Our erudite readers may be aware that the government is a ‘compulsive’,  and the biggest litigant, accounting for a little less than half of the of cases. Admittedly government may not be the source of all cases. Devil is in the detail. 

Most civil cases involve the government, sometimes on both sides. The Crux study highlights a defining data. Over a fifth have no financial implication, many are ‘based’ on procedures. The government loses half the cases, but ‘goes to the higher court’ in 80% of the cases. This happens because the executive is paranoid of three Cs the CBI, CAG and CVC. Executive is not blamed for ‘going to the higher court’ but may be blamed for ‘favour’ and hounded for life if they don’t. 

They invariably appeal; and fail. 

Penny wise, pound foolish

The litigation cost is often more than the revenue the executive tries ‘protecting’ for the exchequer. While the delays and the backlog in the courts have been in the public domain, the cost and the impact need to be understood as well.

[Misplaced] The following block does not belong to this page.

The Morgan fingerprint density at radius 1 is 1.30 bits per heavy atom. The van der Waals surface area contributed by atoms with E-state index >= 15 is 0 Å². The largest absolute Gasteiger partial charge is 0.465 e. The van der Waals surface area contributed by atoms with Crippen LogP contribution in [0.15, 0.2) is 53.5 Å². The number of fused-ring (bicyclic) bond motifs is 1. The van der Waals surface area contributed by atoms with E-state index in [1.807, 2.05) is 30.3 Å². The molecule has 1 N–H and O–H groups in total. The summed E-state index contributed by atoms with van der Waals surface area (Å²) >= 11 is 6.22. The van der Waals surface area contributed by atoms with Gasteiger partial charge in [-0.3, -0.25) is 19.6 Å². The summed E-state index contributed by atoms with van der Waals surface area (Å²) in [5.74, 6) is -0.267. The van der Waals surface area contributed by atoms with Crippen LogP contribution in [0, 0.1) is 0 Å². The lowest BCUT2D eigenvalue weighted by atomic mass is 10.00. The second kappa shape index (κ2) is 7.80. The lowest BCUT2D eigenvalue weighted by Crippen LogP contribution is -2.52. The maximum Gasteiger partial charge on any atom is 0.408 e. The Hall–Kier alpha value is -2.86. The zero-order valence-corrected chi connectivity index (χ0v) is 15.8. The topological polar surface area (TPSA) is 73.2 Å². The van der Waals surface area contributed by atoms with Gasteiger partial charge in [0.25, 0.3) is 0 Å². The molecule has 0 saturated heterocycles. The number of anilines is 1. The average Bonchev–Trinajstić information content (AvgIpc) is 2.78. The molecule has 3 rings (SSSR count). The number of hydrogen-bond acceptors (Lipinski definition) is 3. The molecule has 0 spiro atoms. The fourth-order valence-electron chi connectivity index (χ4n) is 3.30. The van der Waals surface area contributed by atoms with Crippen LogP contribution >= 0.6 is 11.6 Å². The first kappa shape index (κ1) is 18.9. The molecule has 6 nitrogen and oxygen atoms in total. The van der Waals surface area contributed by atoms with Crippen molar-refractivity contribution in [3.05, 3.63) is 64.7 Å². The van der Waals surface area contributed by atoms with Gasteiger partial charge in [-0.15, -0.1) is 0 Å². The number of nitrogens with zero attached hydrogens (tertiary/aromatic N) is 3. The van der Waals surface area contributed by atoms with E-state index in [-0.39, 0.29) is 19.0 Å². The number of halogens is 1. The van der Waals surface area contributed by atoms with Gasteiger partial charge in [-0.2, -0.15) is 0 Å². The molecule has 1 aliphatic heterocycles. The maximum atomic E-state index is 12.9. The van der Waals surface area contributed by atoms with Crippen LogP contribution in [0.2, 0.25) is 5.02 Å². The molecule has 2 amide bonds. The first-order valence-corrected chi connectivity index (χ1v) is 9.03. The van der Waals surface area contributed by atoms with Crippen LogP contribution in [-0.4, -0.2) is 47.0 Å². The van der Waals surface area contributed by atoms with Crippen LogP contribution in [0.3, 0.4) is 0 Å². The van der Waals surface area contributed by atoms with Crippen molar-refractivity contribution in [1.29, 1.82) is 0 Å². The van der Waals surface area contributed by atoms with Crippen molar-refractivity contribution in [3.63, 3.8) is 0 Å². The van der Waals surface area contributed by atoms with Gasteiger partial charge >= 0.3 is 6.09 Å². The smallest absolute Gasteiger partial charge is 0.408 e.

Many don’t appreciate the intangible cost. Litigation slows administration, delays decision-making, files ‘meander’. Invariably litigation deflects resources & attention, and curtails primary responsibility of governance manifesting into several other ills. Work ethics & culture deteriorate. Then there is the tangible cost.

Amicable settlement, meaningful arbitration

A Crux insight across 12 departments highlights that 87 infrastructure projects worth Rs. 79,000 crore have been on the slow burner, some  dead, most ‘pending’ for over 5 years. Delays lead to unviable projects. The fall out of this is the emergence of ‘innovative’ project financing, crony capitalism. People suffer, particularly the ecosystem.  

The study estimates for every rupee ‘mired’ in delayed projects, the GDP shrinks by twice as much, in the long term. The intangible costs of delayed projects are many times more, affecting the multiplier sufficiently.

The number and the periodicity clearly indicate extent of friction between citizens and the government. In thriving democracies governments are benevolent. Most disputes are resolved, few adjudicated in the court.